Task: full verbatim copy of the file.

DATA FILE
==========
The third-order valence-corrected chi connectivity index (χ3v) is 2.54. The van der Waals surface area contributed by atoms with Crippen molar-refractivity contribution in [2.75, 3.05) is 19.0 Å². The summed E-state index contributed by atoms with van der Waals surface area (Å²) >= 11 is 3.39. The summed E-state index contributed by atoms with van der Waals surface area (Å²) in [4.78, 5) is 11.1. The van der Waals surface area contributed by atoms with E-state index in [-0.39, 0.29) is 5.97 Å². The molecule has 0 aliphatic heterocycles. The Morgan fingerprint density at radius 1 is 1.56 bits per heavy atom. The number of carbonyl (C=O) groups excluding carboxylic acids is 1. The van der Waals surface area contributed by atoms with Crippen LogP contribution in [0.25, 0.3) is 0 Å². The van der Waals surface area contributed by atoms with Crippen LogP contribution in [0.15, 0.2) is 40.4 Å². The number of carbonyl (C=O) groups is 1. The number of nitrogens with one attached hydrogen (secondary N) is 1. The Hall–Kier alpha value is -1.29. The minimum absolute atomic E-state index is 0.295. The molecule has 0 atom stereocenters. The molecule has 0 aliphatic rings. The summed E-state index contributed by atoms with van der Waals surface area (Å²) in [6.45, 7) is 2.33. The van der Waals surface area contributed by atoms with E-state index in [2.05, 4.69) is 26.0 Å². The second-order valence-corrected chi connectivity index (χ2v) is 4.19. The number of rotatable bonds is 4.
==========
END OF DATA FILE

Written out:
The third-order valence-corrected chi connectivity index (χ3v) is 2.54. The van der Waals surface area contributed by atoms with Crippen molar-refractivity contribution in [2.75, 3.05) is 19.0 Å². The summed E-state index contributed by atoms with van der Waals surface area (Å²) >= 11 is 3.39. The summed E-state index contributed by atoms with van der Waals surface area (Å²) in [4.78, 5) is 11.1. The van der Waals surface area contributed by atoms with E-state index in [-0.39, 0.29) is 5.97 Å². The molecule has 0 aliphatic heterocycles. The Morgan fingerprint density at radius 1 is 1.56 bits per heavy atom. The number of carbonyl (C=O) groups excluding carboxylic acids is 1. The van der Waals surface area contributed by atoms with Crippen LogP contribution in [0.25, 0.3) is 0 Å². The van der Waals surface area contributed by atoms with Crippen LogP contribution in [0.15, 0.2) is 40.4 Å². The number of carbonyl (C=O) groups is 1. The number of nitrogens with one attached hydrogen (secondary N) is 1. The Hall–Kier alpha value is -1.29. The minimum absolute atomic E-state index is 0.295. The molecule has 0 atom stereocenters. The molecule has 0 aliphatic rings. The summed E-state index contributed by atoms with van der Waals surface area (Å²) in [6.45, 7) is 2.33. The van der Waals surface area contributed by atoms with E-state index in [2.05, 4.69) is 26.0 Å². The second-order valence-corrected chi connectivity index (χ2v) is 4.19. The number of rotatable bonds is 4.